The Best Of The Stony Plain Years By Long John Baldry

July 24, 2014

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Long John Baldry, 1941-2012, was one of the key figures in the early British blues movement and thus a connector in the development of British rock and roll. He was a contemporary of early blues artists Alexis Korner and Cyril Davies and heavily influenced such artists as The Rolling Stones and Eric Clapton. During the mid-1960’s he played in bands with Rod Stewart (Steampacket) and Elton John (Bluesology).

He moved to Canada in 1978 and in 1991 formed a relationship with the Stony Plain Label. The label has now established a new compilation series titled The Best Of The Stony Plain Years.  Baldry is one of the first artists to have a CD release in the series as tracks from his albums for the label have been combined with two previously unreleased tracks.

The album begins with a creative version of “Good Morning Blues.” There is a 30 second snippet of his 1958 recording of the song before sliding into the version he recorded in 2001. The modernization of the song presents a much smoother sound and the instrumental backing is full, yet his roots are very apparent.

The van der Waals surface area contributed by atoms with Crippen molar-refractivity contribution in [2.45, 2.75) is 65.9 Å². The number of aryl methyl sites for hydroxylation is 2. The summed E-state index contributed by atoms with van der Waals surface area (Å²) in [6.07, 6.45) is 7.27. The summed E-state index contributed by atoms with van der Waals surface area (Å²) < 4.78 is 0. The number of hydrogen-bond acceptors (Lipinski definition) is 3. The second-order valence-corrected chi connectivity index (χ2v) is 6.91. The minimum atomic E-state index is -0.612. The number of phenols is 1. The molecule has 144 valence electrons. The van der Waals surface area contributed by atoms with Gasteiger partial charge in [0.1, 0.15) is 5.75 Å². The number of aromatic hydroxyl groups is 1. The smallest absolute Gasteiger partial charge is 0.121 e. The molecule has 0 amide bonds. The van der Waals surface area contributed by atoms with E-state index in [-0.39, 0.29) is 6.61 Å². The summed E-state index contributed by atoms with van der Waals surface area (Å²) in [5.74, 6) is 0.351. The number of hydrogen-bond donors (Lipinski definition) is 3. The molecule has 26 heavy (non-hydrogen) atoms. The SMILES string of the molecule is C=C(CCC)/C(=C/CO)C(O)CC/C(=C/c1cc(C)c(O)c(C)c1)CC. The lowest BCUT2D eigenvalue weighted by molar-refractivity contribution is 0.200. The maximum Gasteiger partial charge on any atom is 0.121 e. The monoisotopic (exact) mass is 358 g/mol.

While the blues are painful at times; “I’m Shakin,’” “Easy Street,” and “Midnight Special,” which are presented in a row, are a joyous romp through the modern day blues. His voice has gained strength as the years have passed and has developed into a strong instrument.

His take on “Gallows Pole” is very different from the famous version by Led Zeppelin. It is a rollicking and boisterous interpretation that comes close to a traditional Americana sound.

Kathi McDonald toured with Baldry for close to two decades and she duets with him on the ominous “Insane Asylum” and the hitherto promo only release “Black Girl.”

The album ends on a high note. “Time’s Getting’ Tougher Than Tough” contains a duet with blues legend Jimmy Witherspoon with backing by The Duke Robillard Band. It all adds up to an excellent example of a modern day fusion of rock and blues.

The Best Of The Stony Plain Years presents a nice taste of the last part of Baldry’s career. The music may not be as influential or important as his early work but it is very listenable and shows the end product of his evolutionary process.

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The Best Of The Stony Plain Years (CD) by Joe Louis Walker

July 23, 2014